Session 11: World War II and Underwater Cultural Heritage in the Pacific

Dublin Core

Title

Session 11: World War II and Underwater Cultural Heritage in the Pacific

Subject

Video interview with Session 11 chair Dr. Bill Jeffery and links to the papers presented in the session.

Description

Underwater Cultural Heritage (UCH) from World War II is extensive throughout the Asia/Pacific Region. It encompasses numerous warships from many Nations, thousands of merchant ships commissioned to support the war effort, and also many other types of sites and objects such as aircraft, docks, lighthouses. A database of World War II shipwrecks for the Asia/Pacific Region stands at around 3,800 and many of them have not been explored. In 2014, World War I’s underwater cultural heritage will begin to fall under the full scope of the 2001 UNESCO Convention on the Protection of the Underwater Cultural Heritage, and although it will be several more years for World War II sites to fulfill the Convention’s 100 year-old provision, sections of the Convention such as the Annex are now applicable in their management.
The UCH relating to WW II has a great historical importance. It is a reminder of the existence of the war and its horrible consequences. The majority of the UCH lying on the seabed are also grave sites still containing human remains. One of the goals of preservation and research must therefore be to make the public understand their historic significance and to raise the public awareness of the historical testimony these remains constitute. Many World War II sites are also popular diving sites, lending themselves to cultural tourism, and through effective in situ management and interpretation, they are significant sites in conveying many stories and reaching many people.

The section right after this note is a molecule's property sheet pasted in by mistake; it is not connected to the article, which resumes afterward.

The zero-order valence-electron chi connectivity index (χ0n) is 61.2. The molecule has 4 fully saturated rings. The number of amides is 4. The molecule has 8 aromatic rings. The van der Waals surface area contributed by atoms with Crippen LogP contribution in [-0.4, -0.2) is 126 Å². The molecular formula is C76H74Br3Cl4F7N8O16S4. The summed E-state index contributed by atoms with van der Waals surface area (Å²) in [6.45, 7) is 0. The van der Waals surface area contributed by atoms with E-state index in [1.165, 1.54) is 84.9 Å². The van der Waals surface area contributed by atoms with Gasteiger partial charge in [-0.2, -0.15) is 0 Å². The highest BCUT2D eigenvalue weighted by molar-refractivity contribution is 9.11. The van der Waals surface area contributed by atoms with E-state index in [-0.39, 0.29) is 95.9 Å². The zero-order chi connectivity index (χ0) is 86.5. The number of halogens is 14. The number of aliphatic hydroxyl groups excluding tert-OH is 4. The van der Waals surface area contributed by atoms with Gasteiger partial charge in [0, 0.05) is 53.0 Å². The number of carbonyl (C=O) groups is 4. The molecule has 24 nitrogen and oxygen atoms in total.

The UCH of WW II are an important historical source of information. They can represent the peak of technology at that time. They can also contain multi-vocal values—different groups of people perceiving and valuing them differently—particularly in regard to local indigenous communities who were innocent bystanders in the war but their world, their culture and heritage changed forever. The management of UCH relating to World War II contributes to the efforts in undertaking research reminding present and future generations of the importance of peace.
The objectives of the session are to:

• Advance knowledge of related UCH in the Pacific,

• Identify priority actions in terms of research, preservation and education,
• Foster partnership for regional and international cooperation.

Creator

Dr. Bill Jeffery

Items in the Session 11: World War II and Underwater Cultural Heritage in the Pacific Collection

Video interview with Session 11 chair Bill Jeffery.
Underwater Cultural Heritage (UCH) from World War II is extensive throughout the Asia/Pacific Region. It encompasses numerous warships from many Nations, thousands of merchant ships commissioned to support the war effort, and also many other types of…

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